From Flat Earth News by Nick Davies:
I spoke to a man who had worked for the Daily Mail for some years as a senior news reporter. He said: ‘They phoned me early one morning and told me to drive about three hundred miles to cover a murder. It was a woman and two children who’d been killed. I got an hour and a half into the journey, and the news desk called me on my mobile and said, “Come back.” I said, “Why’s that?” They said, “They’re black.”
Would you abolish the current right under English law of Orthodox Jews to have civil cases heard in the Beth Din with the agreement of both parties?
If so, why haven’t you protested about the Beth Din previously? If not, then why on earth don’t you think that Muslims should be granted the same rights you are happy to extend to Orthodox Jews?
Update – from dsquared in the comments, a summary of the ways in which the rights available to Orthodox Jews are currently not available to Muslims, and would not be available to Muslims without additional legislation:
[Sharia] arbitration services aren’t in general binding unless they’re recognised by the normal courts, meaning that they are absolutely rife with jurisdiction-shoppers who go to the sharia court in bad faith, with the intention of then going to a normal court if the judgement goes against them. You can’t do this with a Beth Din (or various other courts of arbitration) because they’re binding arbitration. At present there are Sharia Councils which do carry out arbitration, but in the absence of a specific pre-existing contract, it’s not binding.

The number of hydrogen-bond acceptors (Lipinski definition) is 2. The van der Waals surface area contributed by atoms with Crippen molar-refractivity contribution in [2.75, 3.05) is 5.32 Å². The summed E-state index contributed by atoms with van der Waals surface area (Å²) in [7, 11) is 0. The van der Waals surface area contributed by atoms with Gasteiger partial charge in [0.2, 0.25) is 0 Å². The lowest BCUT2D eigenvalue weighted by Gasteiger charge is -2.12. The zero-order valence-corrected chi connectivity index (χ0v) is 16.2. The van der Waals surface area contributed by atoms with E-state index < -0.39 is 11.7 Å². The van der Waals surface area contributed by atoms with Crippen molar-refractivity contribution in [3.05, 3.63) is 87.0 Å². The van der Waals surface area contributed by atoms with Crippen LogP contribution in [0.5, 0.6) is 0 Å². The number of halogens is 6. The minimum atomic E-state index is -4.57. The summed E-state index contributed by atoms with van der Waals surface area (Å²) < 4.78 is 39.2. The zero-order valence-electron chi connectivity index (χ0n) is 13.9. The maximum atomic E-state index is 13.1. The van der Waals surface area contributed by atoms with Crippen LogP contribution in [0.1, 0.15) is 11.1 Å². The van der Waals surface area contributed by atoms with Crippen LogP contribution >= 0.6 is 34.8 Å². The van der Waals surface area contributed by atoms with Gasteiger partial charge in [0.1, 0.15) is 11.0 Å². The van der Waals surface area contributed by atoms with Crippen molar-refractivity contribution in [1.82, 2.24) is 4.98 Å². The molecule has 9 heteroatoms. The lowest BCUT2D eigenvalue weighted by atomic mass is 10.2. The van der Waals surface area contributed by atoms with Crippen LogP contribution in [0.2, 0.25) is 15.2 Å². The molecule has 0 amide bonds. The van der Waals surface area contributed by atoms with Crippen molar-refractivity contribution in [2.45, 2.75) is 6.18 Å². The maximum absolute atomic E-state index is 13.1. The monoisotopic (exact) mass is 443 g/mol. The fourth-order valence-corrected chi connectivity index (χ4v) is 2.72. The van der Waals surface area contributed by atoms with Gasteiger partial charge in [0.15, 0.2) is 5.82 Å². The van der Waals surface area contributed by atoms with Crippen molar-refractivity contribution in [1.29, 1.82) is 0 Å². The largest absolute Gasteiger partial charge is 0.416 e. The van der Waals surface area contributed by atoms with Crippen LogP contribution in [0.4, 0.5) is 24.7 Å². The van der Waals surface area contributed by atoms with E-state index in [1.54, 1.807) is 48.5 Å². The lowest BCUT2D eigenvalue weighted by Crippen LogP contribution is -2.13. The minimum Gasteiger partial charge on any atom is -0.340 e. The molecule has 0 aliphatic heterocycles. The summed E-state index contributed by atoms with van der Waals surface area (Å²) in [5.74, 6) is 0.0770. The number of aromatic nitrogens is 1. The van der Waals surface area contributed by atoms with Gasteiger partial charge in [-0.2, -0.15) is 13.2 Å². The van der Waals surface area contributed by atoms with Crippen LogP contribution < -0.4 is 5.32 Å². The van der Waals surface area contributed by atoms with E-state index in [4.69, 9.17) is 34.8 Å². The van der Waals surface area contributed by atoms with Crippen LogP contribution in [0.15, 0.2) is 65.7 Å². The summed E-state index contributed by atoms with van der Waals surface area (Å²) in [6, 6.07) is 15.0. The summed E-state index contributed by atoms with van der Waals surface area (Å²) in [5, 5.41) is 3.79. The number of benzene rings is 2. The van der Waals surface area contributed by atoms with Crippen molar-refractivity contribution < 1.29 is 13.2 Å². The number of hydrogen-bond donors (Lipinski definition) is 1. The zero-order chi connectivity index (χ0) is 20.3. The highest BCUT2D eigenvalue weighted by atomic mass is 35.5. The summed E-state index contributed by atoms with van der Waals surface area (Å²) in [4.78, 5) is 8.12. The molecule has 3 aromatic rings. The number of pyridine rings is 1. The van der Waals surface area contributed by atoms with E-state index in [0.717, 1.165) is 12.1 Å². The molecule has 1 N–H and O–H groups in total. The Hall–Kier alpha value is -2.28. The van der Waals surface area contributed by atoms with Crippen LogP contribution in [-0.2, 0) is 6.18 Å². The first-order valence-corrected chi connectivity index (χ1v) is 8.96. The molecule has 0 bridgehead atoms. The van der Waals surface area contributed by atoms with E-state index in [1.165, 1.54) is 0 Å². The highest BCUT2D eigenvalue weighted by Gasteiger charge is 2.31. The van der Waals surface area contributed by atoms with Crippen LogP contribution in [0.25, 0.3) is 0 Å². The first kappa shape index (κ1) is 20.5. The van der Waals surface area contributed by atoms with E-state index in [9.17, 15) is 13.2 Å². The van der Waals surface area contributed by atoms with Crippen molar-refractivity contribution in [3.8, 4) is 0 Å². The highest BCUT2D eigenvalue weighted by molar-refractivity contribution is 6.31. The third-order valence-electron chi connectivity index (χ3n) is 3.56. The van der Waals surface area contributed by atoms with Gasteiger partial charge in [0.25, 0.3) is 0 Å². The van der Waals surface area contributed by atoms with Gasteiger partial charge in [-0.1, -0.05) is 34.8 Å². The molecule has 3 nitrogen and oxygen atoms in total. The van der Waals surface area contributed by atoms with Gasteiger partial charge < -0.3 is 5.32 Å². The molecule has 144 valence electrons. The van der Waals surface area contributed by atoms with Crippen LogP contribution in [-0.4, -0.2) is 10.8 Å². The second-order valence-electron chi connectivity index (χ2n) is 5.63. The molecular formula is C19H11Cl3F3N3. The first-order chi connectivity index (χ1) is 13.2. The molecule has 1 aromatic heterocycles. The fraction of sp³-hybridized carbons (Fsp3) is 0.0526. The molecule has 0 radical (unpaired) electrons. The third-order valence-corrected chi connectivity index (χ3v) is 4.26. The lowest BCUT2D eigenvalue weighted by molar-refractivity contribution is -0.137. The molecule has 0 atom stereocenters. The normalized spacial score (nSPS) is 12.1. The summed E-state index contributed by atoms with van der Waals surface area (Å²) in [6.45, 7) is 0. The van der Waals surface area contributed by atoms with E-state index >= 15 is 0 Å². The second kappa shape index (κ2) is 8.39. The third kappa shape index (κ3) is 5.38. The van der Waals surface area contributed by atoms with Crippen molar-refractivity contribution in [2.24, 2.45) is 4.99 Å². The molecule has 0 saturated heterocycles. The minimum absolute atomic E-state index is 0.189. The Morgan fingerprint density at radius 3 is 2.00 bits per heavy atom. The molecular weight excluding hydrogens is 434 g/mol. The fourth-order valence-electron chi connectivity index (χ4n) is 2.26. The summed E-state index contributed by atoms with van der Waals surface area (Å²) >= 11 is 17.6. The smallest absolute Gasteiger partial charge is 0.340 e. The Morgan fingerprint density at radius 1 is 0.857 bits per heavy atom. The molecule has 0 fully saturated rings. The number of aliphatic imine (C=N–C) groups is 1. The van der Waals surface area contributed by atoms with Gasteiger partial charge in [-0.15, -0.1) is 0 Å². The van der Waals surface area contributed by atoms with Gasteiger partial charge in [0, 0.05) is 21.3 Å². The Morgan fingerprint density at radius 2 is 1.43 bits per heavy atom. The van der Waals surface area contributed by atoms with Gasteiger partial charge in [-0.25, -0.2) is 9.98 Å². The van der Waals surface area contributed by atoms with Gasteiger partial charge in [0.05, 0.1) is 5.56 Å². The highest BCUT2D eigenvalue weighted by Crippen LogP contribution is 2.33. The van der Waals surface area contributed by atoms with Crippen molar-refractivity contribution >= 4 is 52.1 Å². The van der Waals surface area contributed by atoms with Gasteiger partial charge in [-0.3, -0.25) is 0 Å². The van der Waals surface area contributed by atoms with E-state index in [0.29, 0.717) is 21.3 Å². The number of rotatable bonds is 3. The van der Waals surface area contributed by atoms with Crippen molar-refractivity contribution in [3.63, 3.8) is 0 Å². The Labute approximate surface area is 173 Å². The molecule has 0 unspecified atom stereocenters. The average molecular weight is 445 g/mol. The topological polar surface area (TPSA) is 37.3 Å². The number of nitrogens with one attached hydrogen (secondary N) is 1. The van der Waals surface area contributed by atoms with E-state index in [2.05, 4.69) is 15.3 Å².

When John Doe shows up to the court complaining about the deal he received at the Beth Din under arbitration, claiming he’s been made the victim of a capricious and arbitrary ruling, the courts will chuck it out because there’s a lot of history of the Beth Din working as a proper arbitration service. If Richard Roe shows up claiming that Sheikh Joe Bloggs has acted unfairly and arbitrarily in the Sharia Court of Bumsville, then the court will have to take this seriously because they’ve never heard of Sheikh Bloggs or his alleged “court” before.
It might seem reasonable to conclude that things would work a lot better if the British Islamic community could agree on a core of sharia principles that they could all live with, unify the Sharia Councils structure and work toward getting improved legal recognition of its work in arbitration.
Tim has an excellent summary of why nearly all discussions about trade miss the point:
“Imports are what make us richer… exports are just the dreary shite we have to do to be able to buy the imports.”
This is also why protectionists should be lined up against a wall and shot.
There’s a criminal trial going on at the moment that’s interesting on three levels: